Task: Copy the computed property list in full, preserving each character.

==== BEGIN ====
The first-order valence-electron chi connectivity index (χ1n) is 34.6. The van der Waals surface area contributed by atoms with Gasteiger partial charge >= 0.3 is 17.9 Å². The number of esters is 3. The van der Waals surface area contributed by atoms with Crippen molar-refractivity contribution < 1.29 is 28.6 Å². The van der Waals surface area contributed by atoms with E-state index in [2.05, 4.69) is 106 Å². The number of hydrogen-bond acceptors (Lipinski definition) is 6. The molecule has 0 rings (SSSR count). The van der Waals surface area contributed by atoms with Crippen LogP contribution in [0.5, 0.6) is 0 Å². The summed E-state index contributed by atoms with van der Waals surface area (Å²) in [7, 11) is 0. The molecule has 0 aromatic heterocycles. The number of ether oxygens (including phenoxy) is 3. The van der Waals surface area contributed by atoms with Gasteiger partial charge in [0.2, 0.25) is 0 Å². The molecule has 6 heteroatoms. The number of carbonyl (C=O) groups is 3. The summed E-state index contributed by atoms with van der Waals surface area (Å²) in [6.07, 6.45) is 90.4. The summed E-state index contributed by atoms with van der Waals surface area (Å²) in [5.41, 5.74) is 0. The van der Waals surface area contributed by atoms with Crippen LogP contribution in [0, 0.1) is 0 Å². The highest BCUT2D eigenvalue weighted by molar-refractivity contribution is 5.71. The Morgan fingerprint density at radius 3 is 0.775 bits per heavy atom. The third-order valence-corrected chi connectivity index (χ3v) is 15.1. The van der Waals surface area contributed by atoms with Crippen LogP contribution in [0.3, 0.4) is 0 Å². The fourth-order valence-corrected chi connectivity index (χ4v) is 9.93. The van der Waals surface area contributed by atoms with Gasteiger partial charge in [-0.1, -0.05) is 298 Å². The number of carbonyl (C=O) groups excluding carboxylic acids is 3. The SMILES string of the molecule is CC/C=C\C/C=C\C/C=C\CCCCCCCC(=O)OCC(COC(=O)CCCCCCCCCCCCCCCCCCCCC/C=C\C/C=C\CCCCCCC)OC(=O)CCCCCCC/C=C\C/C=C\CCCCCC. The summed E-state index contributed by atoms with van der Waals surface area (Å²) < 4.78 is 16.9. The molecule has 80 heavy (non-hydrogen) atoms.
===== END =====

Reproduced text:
The first-order valence-electron chi connectivity index (χ1n) is 34.6. The van der Waals surface area contributed by atoms with Gasteiger partial charge >= 0.3 is 17.9 Å². The number of esters is 3. The van der Waals surface area contributed by atoms with Crippen molar-refractivity contribution < 1.29 is 28.6 Å². The van der Waals surface area contributed by atoms with E-state index in [2.05, 4.69) is 106 Å². The number of hydrogen-bond acceptors (Lipinski definition) is 6. The molecule has 0 rings (SSSR count). The van der Waals surface area contributed by atoms with Crippen LogP contribution in [0.5, 0.6) is 0 Å². The summed E-state index contributed by atoms with van der Waals surface area (Å²) in [7, 11) is 0. The molecule has 0 aromatic heterocycles. The number of ether oxygens (including phenoxy) is 3. The van der Waals surface area contributed by atoms with Gasteiger partial charge in [0.2, 0.25) is 0 Å². The molecule has 6 heteroatoms. The number of carbonyl (C=O) groups is 3. The summed E-state index contributed by atoms with van der Waals surface area (Å²) in [6.07, 6.45) is 90.4. The summed E-state index contributed by atoms with van der Waals surface area (Å²) in [5.41, 5.74) is 0. The van der Waals surface area contributed by atoms with Crippen LogP contribution in [0, 0.1) is 0 Å². The highest BCUT2D eigenvalue weighted by molar-refractivity contribution is 5.71. The Morgan fingerprint density at radius 3 is 0.775 bits per heavy atom. The third-order valence-corrected chi connectivity index (χ3v) is 15.1. The van der Waals surface area contributed by atoms with Crippen LogP contribution in [0.3, 0.4) is 0 Å². The fourth-order valence-corrected chi connectivity index (χ4v) is 9.93. The van der Waals surface area contributed by atoms with Gasteiger partial charge in [-0.1, -0.05) is 298 Å². The number of carbonyl (C=O) groups excluding carboxylic acids is 3. The SMILES string of the molecule is CC/C=C\C/C=C\C/C=C\CCCCCCCC(=O)OCC(COC(=O)CCCCCCCCCCCCCCCCCCCCC/C=C\C/C=C\CCCCCCC)OC(=O)CCCCCCC/C=C\C/C=C\CCCCCC. The summed E-state index contributed by atoms with van der Waals surface area (Å²) < 4.78 is 16.9. The molecule has 80 heavy (non-hydrogen) atoms.